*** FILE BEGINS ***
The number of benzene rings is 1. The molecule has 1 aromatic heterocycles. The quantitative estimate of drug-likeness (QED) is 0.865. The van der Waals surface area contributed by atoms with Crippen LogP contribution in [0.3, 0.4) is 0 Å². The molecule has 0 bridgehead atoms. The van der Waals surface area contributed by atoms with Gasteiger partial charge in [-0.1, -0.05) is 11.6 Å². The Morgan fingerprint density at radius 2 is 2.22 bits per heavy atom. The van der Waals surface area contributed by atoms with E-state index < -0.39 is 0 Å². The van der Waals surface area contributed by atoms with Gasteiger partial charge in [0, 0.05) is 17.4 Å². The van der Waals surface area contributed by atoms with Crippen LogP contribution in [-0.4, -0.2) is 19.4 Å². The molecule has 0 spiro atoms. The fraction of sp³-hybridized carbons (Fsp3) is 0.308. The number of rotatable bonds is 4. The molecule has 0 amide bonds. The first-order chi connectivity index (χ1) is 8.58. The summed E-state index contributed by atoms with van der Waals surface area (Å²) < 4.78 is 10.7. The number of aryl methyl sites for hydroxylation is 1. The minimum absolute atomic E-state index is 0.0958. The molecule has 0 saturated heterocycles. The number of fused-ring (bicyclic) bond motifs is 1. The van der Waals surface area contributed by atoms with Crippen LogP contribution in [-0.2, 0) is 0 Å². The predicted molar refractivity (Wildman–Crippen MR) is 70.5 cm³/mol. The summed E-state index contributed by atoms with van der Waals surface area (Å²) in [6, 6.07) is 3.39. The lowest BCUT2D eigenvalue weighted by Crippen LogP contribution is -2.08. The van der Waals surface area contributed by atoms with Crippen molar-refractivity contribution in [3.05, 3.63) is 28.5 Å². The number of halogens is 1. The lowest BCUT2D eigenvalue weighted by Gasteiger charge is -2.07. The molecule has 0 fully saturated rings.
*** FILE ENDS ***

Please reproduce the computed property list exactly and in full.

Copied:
The number of benzene rings is 1. The molecule has 1 aromatic heterocycles. The quantitative estimate of drug-likeness (QED) is 0.865. The van der Waals surface area contributed by atoms with Crippen LogP contribution in [0.3, 0.4) is 0 Å². The molecule has 0 bridgehead atoms. The van der Waals surface area contributed by atoms with Gasteiger partial charge in [-0.1, -0.05) is 11.6 Å². The Morgan fingerprint density at radius 2 is 2.22 bits per heavy atom. The van der Waals surface area contributed by atoms with E-state index < -0.39 is 0 Å². The van der Waals surface area contributed by atoms with Gasteiger partial charge in [0, 0.05) is 17.4 Å². The van der Waals surface area contributed by atoms with Crippen LogP contribution in [-0.4, -0.2) is 19.4 Å². The molecule has 0 spiro atoms. The fraction of sp³-hybridized carbons (Fsp3) is 0.308. The number of rotatable bonds is 4. The molecule has 0 amide bonds. The first-order chi connectivity index (χ1) is 8.58. The summed E-state index contributed by atoms with van der Waals surface area (Å²) < 4.78 is 10.7. The number of aryl methyl sites for hydroxylation is 1. The minimum absolute atomic E-state index is 0.0958. The molecule has 0 saturated heterocycles. The number of fused-ring (bicyclic) bond motifs is 1. The van der Waals surface area contributed by atoms with Crippen LogP contribution in [-0.2, 0) is 0 Å². The predicted molar refractivity (Wildman–Crippen MR) is 70.5 cm³/mol. The summed E-state index contributed by atoms with van der Waals surface area (Å²) in [6, 6.07) is 3.39. The lowest BCUT2D eigenvalue weighted by Crippen LogP contribution is -2.08. The van der Waals surface area contributed by atoms with Crippen molar-refractivity contribution in [3.05, 3.63) is 28.5 Å². The number of halogens is 1. The lowest BCUT2D eigenvalue weighted by Gasteiger charge is -2.07. The molecule has 0 fully saturated rings.